Humbert Humbert picks up Lolita at Camp Q. He tells her that Charlotte is very sick, and pretends they are headed to a hospital where she will be having an operation. Meanwhile, he takes Lolita to The Enchanted Hunters. While they drive, Lolita adopts a teasing, childishly flirtatious attitude with Humbert; she says that they’ve become lovers, and threatens that her mother will be very upset. Further, she hints to Humbert that she’s done something sexual at camp. When they arrive at the hotel, Humbert gives Lolita the suitcase full of clothes he purchased for her. They kiss.
As with Charlotte, Humbert uses Lolita’s childish romantic fantasies to manipulate her. We should be suspicious of Humbert’s representation of Lolita’s behavior. As with the kiss at the top of the stairs (Chapter 15), we can’t be sure that Humbert isn’t embellishing Lolita’s flirtatiousness to justify his molestation of her.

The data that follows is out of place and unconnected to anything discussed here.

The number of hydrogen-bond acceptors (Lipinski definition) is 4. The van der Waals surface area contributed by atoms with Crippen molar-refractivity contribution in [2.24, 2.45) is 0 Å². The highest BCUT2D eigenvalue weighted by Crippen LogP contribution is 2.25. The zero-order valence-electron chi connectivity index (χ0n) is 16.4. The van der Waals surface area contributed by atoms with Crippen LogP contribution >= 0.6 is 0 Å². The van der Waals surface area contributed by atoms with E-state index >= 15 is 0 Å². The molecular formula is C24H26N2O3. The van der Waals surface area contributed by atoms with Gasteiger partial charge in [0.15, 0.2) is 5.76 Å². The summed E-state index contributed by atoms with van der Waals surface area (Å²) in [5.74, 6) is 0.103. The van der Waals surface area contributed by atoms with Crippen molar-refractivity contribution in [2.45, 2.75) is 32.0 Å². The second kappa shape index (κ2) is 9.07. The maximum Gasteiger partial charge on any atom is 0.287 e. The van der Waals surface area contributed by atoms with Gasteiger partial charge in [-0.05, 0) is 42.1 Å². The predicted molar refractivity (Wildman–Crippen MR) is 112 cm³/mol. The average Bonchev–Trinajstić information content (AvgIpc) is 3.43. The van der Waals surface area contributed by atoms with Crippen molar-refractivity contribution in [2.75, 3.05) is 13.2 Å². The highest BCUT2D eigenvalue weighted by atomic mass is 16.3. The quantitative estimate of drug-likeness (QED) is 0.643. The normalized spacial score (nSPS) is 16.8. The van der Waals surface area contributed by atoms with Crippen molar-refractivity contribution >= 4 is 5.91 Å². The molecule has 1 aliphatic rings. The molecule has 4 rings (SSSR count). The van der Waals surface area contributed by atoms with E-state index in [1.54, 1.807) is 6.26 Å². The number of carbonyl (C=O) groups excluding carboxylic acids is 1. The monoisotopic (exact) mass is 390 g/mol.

Two conferences are taking place at The Enchanted Hunters: one involving clergy members, and other involving botanists. During dinner, Humbert gives Lolita the sleeping pill he earlier tested on Charlotte. He leaves her to fall asleep in the room, locking her inside, and takes a walk through the hotel to calm his nerves.
Lolita is filled with botanical and religious motifs. The combination of clergy members, botanists, and the sleeping innocence of Lolita evokes the Garden of Eden just before the fall of man: Humbert’s great sin, the rape of Lolita, is about to take place.